Blaine wrestling wraps up for the season

Published on Thu, Mar 17, 2011 by By Ken Davidson

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Six Blaine wrestlers earned top awards at the Washington State Mat Classic tournament in Tacoma last week. Photo by Kathy Davidson-Nix



The Blaine High School Wrestling team qualified six wrestlers for the state tournament held in the Tacoma Dome on February 18 and 19. The Washington State Mat Classic XXIII Championship featured boys’ wrestling from 4A, 3A, 2A, 1A and 1B/2B, and girls’ wrestling from all levels (the girls were combined into one tournament).

In the two-day event, more than 1,000 boys represented nearly 250 high schools from across the state. The 200 plus girls represented nearly 100 schools.

On Friday and Saturday, more than 2,000 matches were wrestled.

The annual Mat Classic is the premiere-wrestling event in the state of Washington. Fans flock to the Dome to watch the state’s best compete. As a wrestler, just making it to state is a feat in itself.

Representing Blaine wrestling this year were Christian Sharp (9th grade at 112 pounds), Kelton Nix (12th grade at 125 pounds), Tony Jordan (12th at 130 pounds), Shaypher Hendricks (11th grade at 135), Caleb Johnson (10th grade at 189 pounds) and Michael Antczak (9th grade at 285 pounds). Blaine also sent two alternates: Kyle Gonzales (9th grade at 103 pounds) and Michael Macauley (11th grade at 171 pounds).

Coach Foster stated that neither of the alternates wrestled, but still the experience was valuable for them because the state tournament is such a daunting event for inexperienced wrestlers.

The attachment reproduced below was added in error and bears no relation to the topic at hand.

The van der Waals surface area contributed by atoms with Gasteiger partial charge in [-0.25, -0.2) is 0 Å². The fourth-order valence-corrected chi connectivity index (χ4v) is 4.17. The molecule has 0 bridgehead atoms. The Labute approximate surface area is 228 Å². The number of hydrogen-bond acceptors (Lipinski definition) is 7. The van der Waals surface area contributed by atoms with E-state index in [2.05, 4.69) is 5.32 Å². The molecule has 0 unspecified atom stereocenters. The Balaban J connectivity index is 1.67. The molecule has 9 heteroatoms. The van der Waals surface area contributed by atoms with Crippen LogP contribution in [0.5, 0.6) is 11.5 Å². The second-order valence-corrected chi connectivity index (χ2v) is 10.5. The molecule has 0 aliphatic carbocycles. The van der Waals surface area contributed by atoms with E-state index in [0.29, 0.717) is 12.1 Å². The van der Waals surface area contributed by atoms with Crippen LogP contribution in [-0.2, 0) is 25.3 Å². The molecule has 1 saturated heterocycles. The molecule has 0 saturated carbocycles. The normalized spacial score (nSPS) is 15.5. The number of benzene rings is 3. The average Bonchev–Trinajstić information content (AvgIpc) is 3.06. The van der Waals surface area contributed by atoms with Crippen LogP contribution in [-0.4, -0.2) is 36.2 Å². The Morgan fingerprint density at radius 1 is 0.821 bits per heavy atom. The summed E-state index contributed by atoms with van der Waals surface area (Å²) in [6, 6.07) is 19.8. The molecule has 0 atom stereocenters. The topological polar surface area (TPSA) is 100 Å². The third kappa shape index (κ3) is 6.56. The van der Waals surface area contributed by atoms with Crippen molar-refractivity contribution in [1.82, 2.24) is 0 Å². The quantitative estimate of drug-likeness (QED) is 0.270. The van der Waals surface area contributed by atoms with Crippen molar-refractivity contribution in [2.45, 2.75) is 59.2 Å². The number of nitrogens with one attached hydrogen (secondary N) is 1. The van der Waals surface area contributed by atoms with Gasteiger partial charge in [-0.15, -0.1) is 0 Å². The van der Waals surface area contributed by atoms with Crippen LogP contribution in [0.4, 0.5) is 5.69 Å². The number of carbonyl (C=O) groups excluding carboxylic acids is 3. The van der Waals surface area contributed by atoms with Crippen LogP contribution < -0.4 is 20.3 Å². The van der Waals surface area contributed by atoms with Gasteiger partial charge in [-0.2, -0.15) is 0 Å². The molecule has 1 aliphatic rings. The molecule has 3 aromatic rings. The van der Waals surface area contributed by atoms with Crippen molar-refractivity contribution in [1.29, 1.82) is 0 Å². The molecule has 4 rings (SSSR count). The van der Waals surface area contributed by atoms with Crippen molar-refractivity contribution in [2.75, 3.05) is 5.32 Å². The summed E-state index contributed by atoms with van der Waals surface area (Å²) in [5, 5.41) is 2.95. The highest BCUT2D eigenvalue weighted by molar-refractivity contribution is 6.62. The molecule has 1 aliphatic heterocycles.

“Next year when they compete at state, they will know what to expect,” he said.

Foster said for wrestlers, the Mat Classic is a grueling two days, in which stamina plays a key role. When the last match is whistled, only the toughest are left standing. Nix and Hendricks were the toughest for Blaine.

Both wrestlers were among the top eight in the state. Nix placed 8th at 125 and Hendricks placed 8th at 135.

Kelton Nix said that his goal was first to get to state and secondly to medal. He accomplished both.

“That medal is going to hang in a prime spot in my room. It was hard to get; I’m very happy. I couldn’t have done it without my teammates and coaches. They’re the greatest.”

Nix said that the keys to his success were his “not-so-secret” move, “The Italian Necktie,” and his workout routine of running, ropes, push ups, dips, and pull ups. Also, Nix said he “celebrated by eating a ‘four-pound orange,’” which he said was an inside joke on the team.